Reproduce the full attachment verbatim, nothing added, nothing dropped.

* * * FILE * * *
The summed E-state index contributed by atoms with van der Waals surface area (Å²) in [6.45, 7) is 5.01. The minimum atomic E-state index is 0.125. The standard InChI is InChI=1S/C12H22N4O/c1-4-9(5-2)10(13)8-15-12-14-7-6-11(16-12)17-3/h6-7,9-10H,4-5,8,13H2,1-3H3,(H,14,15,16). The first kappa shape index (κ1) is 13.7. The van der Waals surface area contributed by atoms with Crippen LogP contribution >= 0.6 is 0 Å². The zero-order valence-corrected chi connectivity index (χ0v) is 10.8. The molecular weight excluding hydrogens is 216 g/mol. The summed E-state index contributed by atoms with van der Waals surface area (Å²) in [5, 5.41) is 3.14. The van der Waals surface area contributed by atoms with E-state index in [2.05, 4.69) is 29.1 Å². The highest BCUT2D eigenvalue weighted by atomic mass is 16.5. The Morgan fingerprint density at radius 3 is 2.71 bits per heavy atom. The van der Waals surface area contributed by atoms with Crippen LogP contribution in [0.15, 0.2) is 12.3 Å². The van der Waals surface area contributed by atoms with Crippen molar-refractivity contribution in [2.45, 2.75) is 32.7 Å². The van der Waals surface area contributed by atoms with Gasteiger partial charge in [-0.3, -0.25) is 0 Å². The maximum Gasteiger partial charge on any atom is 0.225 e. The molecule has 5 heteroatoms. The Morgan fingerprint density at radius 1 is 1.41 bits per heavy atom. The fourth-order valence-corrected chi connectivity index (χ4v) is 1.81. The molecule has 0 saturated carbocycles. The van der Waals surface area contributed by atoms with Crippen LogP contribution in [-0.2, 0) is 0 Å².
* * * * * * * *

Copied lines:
The summed E-state index contributed by atoms with van der Waals surface area (Å²) in [6.45, 7) is 5.01. The minimum atomic E-state index is 0.125. The standard InChI is InChI=1S/C12H22N4O/c1-4-9(5-2)10(13)8-15-12-14-7-6-11(16-12)17-3/h6-7,9-10H,4-5,8,13H2,1-3H3,(H,14,15,16). The first kappa shape index (κ1) is 13.7. The van der Waals surface area contributed by atoms with Crippen LogP contribution >= 0.6 is 0 Å². The zero-order valence-corrected chi connectivity index (χ0v) is 10.8. The molecular weight excluding hydrogens is 216 g/mol. The summed E-state index contributed by atoms with van der Waals surface area (Å²) in [5, 5.41) is 3.14. The van der Waals surface area contributed by atoms with E-state index in [2.05, 4.69) is 29.1 Å². The highest BCUT2D eigenvalue weighted by atomic mass is 16.5. The Morgan fingerprint density at radius 3 is 2.71 bits per heavy atom. The van der Waals surface area contributed by atoms with Crippen LogP contribution in [0.15, 0.2) is 12.3 Å². The van der Waals surface area contributed by atoms with Crippen molar-refractivity contribution in [2.45, 2.75) is 32.7 Å². The van der Waals surface area contributed by atoms with Gasteiger partial charge in [-0.3, -0.25) is 0 Å². The maximum Gasteiger partial charge on any atom is 0.225 e. The molecule has 5 heteroatoms. The Morgan fingerprint density at radius 1 is 1.41 bits per heavy atom. The fourth-order valence-corrected chi connectivity index (χ4v) is 1.81. The molecule has 0 saturated carbocycles. The van der Waals surface area contributed by atoms with Crippen LogP contribution in [-0.2, 0) is 0 Å².